How to Be a Good Role Model and Better Driving Coach

Written by Mi Ae Lipe
How to Be a Good Role Model and Better Driving Coach

If you’re the parent of a teen who is learning to drive, chances are you haven’t thought much about your own driving habits in a very long time. And that can create a great learning opportunity for both of you!

Since the day your children started sitting forward-facing in their car seats, you’ve been modeling driving behavior for them. Since actions speak louder than words, we all know how our genetic units watch us and eagerly point out our flaws and contradictions.

Now that your teen is learning how to drive, you might be wondering—

  • What bad driving habits do I have?
  • How can I be a better role model for my teen?
  • How can I be a better driving coach for my teen?

What Are My Bad Driving Habits and How Can I Be a Better Role Model?

Research shows that nearly 80 percent of us think we’re above-average drivers and that it’s other people on the road who are more dangerous. This disconnect is called cognitive dissonance, and it happens to everyone. Our kids see through this dissonance, and now is a terrific time to get honest and see how you can improve together!

Here are some of our worst driving habits—and what we can do about them:

  • Using our smartphones. And that includes even hands-free or Bluetooth mode, because it’s the mental distraction that keeps us from paying full attention to our surroundings. Don’t be tempted to talk, text, watch videos, or respond to messages while driving—not even once. If your teen sees you using it, it’s very likely they will too. Silence the phone and put it away somewhere so you can’t see or hear it, and you’re not tempted to reach for it. If you must use it for navigation, stay vigilant that you don’t use it for anything else while the car is moving.
Experienced drivers usually don’t realize how automatic driving is for them
  • Not putting on our seatbelts. Seatbelts are often the single most important factor in whether a person will be seriously injured or killed in a crash. Even the advanced airbags in our modern vehicles won’t work properly if people aren’t wearing their seatbelts.
  • Speeding and disregarding posted speed limits, especially in extra-hazardous areas like schools, road construction zones, and residential neighborhoods.
  • Hurrying. Instead of rushing (usually just a mindless habit), slow down and properly look for and communicate with others, especially when you leave a parking spot, make a turn, change a lane, or back out. And that means watching for all road users—bicyclists, pedestrians, motorcyclists—not just other drivers.
  • Not checking your mirrors often enough. All your vehicle’s mirrors are critical tools to help you stay situationally aware, but we don’t use them often enough. Check them every 10 seconds and sometimes more often, especially the rear-view one. Why? So we know what’s going on behind us and can anticipate problems rather than just react to them. This awareness also helps us plan escape routes when something unexpected happens.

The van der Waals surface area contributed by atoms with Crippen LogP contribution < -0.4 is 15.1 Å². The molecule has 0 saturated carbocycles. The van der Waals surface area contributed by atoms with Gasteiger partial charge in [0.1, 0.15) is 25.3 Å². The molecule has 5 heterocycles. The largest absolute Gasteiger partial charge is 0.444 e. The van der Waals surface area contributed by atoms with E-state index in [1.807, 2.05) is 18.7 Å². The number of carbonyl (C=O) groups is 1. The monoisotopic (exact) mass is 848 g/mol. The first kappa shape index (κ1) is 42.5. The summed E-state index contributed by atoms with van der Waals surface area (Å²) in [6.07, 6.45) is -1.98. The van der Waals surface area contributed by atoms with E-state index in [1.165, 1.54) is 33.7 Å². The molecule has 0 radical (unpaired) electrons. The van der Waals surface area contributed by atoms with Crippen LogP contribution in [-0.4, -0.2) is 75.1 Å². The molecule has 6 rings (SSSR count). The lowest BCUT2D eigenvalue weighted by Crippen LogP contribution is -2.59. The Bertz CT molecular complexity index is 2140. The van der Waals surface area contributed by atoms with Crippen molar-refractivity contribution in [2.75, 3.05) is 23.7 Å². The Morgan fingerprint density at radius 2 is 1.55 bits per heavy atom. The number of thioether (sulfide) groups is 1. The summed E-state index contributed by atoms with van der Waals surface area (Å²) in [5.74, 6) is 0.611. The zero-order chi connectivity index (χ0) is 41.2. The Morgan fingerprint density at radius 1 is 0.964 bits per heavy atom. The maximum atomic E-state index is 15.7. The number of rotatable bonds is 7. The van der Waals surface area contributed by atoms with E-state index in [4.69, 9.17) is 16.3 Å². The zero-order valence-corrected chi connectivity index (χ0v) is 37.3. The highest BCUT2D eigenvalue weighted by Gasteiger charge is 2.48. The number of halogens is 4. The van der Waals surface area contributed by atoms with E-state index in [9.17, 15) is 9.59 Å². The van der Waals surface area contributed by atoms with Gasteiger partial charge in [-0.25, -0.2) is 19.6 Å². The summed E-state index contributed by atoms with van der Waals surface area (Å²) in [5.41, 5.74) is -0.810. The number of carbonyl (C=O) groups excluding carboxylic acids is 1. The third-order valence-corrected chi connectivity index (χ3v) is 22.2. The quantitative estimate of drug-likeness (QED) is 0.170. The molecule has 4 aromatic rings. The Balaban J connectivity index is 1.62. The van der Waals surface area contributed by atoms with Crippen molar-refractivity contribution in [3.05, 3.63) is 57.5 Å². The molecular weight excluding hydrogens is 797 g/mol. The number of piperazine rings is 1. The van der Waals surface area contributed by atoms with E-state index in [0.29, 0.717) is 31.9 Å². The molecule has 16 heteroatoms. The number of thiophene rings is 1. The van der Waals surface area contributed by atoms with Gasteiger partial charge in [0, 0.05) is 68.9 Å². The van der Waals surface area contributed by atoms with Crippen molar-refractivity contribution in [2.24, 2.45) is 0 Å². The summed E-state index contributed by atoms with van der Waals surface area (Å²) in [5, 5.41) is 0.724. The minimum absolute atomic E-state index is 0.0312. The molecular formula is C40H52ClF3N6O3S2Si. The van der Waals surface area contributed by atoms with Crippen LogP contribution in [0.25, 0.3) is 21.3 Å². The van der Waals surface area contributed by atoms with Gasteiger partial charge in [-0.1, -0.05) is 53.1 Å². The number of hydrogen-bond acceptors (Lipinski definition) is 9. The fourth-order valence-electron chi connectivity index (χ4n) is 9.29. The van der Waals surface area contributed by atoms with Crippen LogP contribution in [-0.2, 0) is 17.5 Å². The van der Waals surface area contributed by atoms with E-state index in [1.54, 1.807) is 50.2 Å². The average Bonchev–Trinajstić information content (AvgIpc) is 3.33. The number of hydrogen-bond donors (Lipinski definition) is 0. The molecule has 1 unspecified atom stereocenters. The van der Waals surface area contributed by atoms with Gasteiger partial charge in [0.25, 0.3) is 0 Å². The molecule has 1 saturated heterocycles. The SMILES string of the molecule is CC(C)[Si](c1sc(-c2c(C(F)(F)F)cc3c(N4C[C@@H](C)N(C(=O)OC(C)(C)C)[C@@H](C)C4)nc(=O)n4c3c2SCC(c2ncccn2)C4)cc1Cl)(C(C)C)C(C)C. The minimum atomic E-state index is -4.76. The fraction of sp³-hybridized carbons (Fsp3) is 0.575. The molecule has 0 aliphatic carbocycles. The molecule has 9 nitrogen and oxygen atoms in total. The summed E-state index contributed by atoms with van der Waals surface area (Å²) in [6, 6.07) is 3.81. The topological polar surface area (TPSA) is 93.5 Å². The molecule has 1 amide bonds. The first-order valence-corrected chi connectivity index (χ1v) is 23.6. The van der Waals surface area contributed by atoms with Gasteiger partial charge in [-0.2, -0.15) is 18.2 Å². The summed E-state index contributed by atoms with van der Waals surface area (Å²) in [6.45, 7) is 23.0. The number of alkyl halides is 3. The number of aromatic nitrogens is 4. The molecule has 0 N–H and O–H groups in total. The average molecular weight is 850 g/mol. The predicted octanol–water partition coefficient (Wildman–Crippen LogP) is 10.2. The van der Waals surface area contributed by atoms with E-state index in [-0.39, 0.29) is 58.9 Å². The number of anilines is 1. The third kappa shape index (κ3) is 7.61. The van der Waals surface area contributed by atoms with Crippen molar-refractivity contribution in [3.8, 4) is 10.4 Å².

• Driving distracted —especially at the wrong times. Distraction is anything that takes your mind away from actively observing, anticipating, planning, and executing the tasks of driving. This could mean using your smartphone, eating, fiddling with vehicle buttons and technology, playing overly loud music, interacting with passengers, getting drowsy, using GPS, and even daydreaming. Some activities are more distracting than others and should never be done while driving (like texting or talking on a phone). Others, like reaching for a button on the dashboard or talking to someone in the front seat, can be done safely in certain situations, but not when changing lanes or driving in a parking lot.
  • That said, distraction (especially mind-wandering) happens every day in all our activities, and we must be realistic about it. That’s why it’s not enough to just tell your teen, “Don’t be distracted!” What matters most is understanding why it’s important to stay vigilant and how to keep our attention focused on the driving task at hand.
  • Letting our emotions take over. When we get angry, anxious, sad, or impatient, we may speed up, slow down, or follow too closely. We may try to swerve around or cut off others, get revenge, or even “teach someone a lesson,” all of which can be extremely dangerous. Remember that, like it or not, you’re the person from which your child will most likely learn about what’s acceptable behavior behind the wheel—for a lifetime.
  • Driving when impaired. Obviously, that means driving after consuming alcoholic drinks, but it also applies to marijuana and more powerful substances—legal and illegal. And don’t forget that many prescription drugs affect alertness and reaction times behind the wheel, especially if we’re taking multiple medications.
  • Relying on vehicle technology to take the place of paying attention. Many modern vehicles have advanced driver-assistance systems, or ADAS, that partly automate the driving process or offer extra safety protection (such as automatic emergency braking systems, lane departure warnings, lane-keeping, and variable cruise control). These systems have limitations and should never be relied upon as a substitute for paying attention, keeping ample following distances, properly checking blind spots, and applying other good driving practices. They’re wonderful backup safety nets that do help prevent collisions—but they’re just that, nothing more. And, in spite of what such a system might be named (like Tesla’s Autopilot), no consumer vehicle is truly self-driving yet.
Written by
Mi Ae Lipe
Author, Columnist
is a Founder, Driving in the Real World & What Now Design; Author, Bounty from the Box Cookbook; BMW Roundel columnist

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